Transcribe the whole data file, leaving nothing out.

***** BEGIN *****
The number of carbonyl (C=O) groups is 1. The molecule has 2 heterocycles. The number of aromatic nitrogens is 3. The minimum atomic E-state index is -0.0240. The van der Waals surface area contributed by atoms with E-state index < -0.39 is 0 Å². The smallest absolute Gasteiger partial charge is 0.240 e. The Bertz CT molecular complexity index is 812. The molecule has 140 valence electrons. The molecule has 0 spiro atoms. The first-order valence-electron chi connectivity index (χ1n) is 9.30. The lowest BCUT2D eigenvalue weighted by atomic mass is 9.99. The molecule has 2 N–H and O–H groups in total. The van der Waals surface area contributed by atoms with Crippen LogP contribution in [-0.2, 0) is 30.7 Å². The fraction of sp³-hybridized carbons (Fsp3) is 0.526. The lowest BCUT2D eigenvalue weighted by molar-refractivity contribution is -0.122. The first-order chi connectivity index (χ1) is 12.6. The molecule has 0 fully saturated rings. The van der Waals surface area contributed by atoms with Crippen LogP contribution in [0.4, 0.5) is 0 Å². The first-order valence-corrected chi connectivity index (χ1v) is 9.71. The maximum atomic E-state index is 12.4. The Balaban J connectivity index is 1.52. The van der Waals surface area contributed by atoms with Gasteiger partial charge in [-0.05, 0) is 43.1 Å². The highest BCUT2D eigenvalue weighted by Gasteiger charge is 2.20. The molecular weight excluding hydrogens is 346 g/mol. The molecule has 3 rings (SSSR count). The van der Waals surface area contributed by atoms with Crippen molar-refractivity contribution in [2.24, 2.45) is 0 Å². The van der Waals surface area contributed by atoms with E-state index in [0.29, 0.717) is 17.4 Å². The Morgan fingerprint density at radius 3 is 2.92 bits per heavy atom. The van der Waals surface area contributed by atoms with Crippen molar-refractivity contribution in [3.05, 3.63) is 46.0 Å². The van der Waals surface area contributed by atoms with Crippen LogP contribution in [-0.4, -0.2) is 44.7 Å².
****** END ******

The number of carbonyl (C=O) groups is 1. The molecule has 2 heterocycles. The number of aromatic nitrogens is 3. The minimum atomic E-state index is -0.0240. The van der Waals surface area contributed by atoms with E-state index < -0.39 is 0 Å². The smallest absolute Gasteiger partial charge is 0.240 e. The Bertz CT molecular complexity index is 812. The molecule has 140 valence electrons. The molecule has 0 spiro atoms. The first-order valence-electron chi connectivity index (χ1n) is 9.30. The lowest BCUT2D eigenvalue weighted by atomic mass is 9.99. The molecule has 2 N–H and O–H groups in total. The van der Waals surface area contributed by atoms with Crippen LogP contribution in [-0.2, 0) is 30.7 Å². The fraction of sp³-hybridized carbons (Fsp3) is 0.526. The lowest BCUT2D eigenvalue weighted by molar-refractivity contribution is -0.122. The first-order chi connectivity index (χ1) is 12.6. The molecule has 0 fully saturated rings. The van der Waals surface area contributed by atoms with Crippen LogP contribution in [0.4, 0.5) is 0 Å². The first-order valence-corrected chi connectivity index (χ1v) is 9.71. The maximum atomic E-state index is 12.4. The Balaban J connectivity index is 1.52. The van der Waals surface area contributed by atoms with Gasteiger partial charge in [-0.05, 0) is 43.1 Å². The highest BCUT2D eigenvalue weighted by Gasteiger charge is 2.20. The molecular weight excluding hydrogens is 346 g/mol. The molecule has 3 rings (SSSR count). The van der Waals surface area contributed by atoms with Crippen molar-refractivity contribution in [2.24, 2.45) is 0 Å². The van der Waals surface area contributed by atoms with E-state index in [0.29, 0.717) is 17.4 Å². The Morgan fingerprint density at radius 3 is 2.92 bits per heavy atom. The van der Waals surface area contributed by atoms with Crippen molar-refractivity contribution in [3.05, 3.63) is 46.0 Å². The van der Waals surface area contributed by atoms with Crippen LogP contribution in [-0.4, -0.2) is 44.7 Å².